Nutritional Psychology Influences of Diet on Perception
The global diabetes prevalence in 2019 is estimated to be 9.3% (463 million people), rising to 10.2% (578 million) by 2030 and 10.9% (700 million) by 2045.1 While diabetes is generally approached from a biomedical model, this study demonstrated that psychological and perceptual factors can significantly influence our physiology when it comes to blood glucose levels.
Let’s begin by understanding the process of human perception. What is perception? For the purpose of understanding the study at hand, perception involves 1) the taking in of information through our senses (i.e., our eyes or ears) and 2) our brain’s interpretation of this information into something that has personal meaning. An example would be our perception of the color red being “hot”, or the color green meaning “go”.
Peoples’ perceptions differ for several reasons, and we each ascribe a different meaning to the same objects, smells, sights, sounds, and feelings, and sensations. A classic example of perception used in psychology involves the figure/foreground ‘face or cup’ illustration. Do you see two faces in these images or a cup?
Figure 1. Perception Illustration: Face or Cup?
This study examined whether our perception of how much sugar a drink contained (as indicated by its label) could influence our physiological response to that drink. The study involved: 1) a diabetic patient population, 2) food labels listing different amounts of sugar in a juice drink (all contained the same amount), and 3) examination of the psychological and perceptual factors influencing the participants’ physiological reactions in response their perception of how much sugar was in the drink.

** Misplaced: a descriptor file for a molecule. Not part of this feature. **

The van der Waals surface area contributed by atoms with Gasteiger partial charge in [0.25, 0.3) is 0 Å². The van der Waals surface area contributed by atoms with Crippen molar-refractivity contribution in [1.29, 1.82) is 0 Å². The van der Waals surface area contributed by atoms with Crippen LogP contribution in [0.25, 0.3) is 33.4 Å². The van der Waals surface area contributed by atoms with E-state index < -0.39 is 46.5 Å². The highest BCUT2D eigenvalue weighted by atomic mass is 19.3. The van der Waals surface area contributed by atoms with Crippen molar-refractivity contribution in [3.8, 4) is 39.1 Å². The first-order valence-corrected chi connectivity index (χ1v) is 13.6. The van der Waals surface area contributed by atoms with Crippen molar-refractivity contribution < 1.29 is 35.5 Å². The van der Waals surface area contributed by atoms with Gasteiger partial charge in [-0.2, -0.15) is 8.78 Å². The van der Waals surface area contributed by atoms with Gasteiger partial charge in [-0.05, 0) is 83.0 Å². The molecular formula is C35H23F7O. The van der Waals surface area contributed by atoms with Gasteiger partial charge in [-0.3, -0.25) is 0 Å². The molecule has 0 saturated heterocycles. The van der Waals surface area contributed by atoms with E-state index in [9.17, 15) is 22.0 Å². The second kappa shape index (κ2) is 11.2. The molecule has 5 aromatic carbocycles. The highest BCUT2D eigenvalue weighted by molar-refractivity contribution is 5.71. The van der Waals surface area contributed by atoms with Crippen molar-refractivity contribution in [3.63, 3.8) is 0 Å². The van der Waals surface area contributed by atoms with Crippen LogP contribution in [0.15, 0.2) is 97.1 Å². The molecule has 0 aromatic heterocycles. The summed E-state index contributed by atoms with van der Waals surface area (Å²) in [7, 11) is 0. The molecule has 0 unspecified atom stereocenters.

In other words, can our perception of the amount of sugar shown on a drink label affect our physiological reaction to that drink?
Thirty participants with type 2 diabetes were divided into two groups and given a sugar-sweetened beverage. One group was shown a nutrition label that reported zero grams of sugar in the beverage, while the other was shown a nutrition label that reported 30 grams of sugar. In reality, all participants received the same exact beverage containing 15 grams of sugar.
Figure 2. The experiment’s manipulated nutrition labels2
The team measured blood glucose levels 4 times throughout the experiment: immediately before consumption and 20, 40, and 60 minutes after consumption.
They found that the participants who were shown the high sugar label had higher levels of glucose in their bloodstream than those who thought they were drinking a sugar-free beverage. Meaning that the participants’ blood glucose values changed exclusively due to their psychological perception of the sugar content, rather than the amount of sugar they actually consumed.
Perception of sugar intake influenced physiological reaction
While study results showed that just the perception of sugar content affected changes in diabetic participants’ blood glucose levels, it also revealed that their perception of how much sugar was included in the drink was influenced by their underlying emotional processes.
Namely, those whose blood glucose levels increased the most in response to the drink’s perceived sugar content, were those who were influenced more by external cues in their environment — like whether it was time to eat, or if other people were eating. Those who were driven more by their internal (or interoceptive) cues of hunger, had a more accurate perception of the drink’s actual sugar content. And this more accurate perception was more aligned with an accurate physiological response to the drink’s sugar content.
These findings help us understand that psychological and physiological processes aren’t independent of each other like we originally thought. See the CNP Diet-Mental Health Break created on this study in the CNP Video Research Library. We thank Dr. Chanmo Park for his personal support in providing editing assistance for the DMHB script.
1. Global and regional diabetes prevalence estimates for 2019 and projections for 2030 and 2045: Results from the International Diabetes Federation Diabetes Atlas, 9th edition https://www.sciencedirect.com/science/article/pii/S0168822719312306
2. Park, C., Pagnini, F., & Langer, E. (2020). Glucose metabolism responds to perceived sugar intake more than actual sugar intake. Scientific reports,10(1), 15633.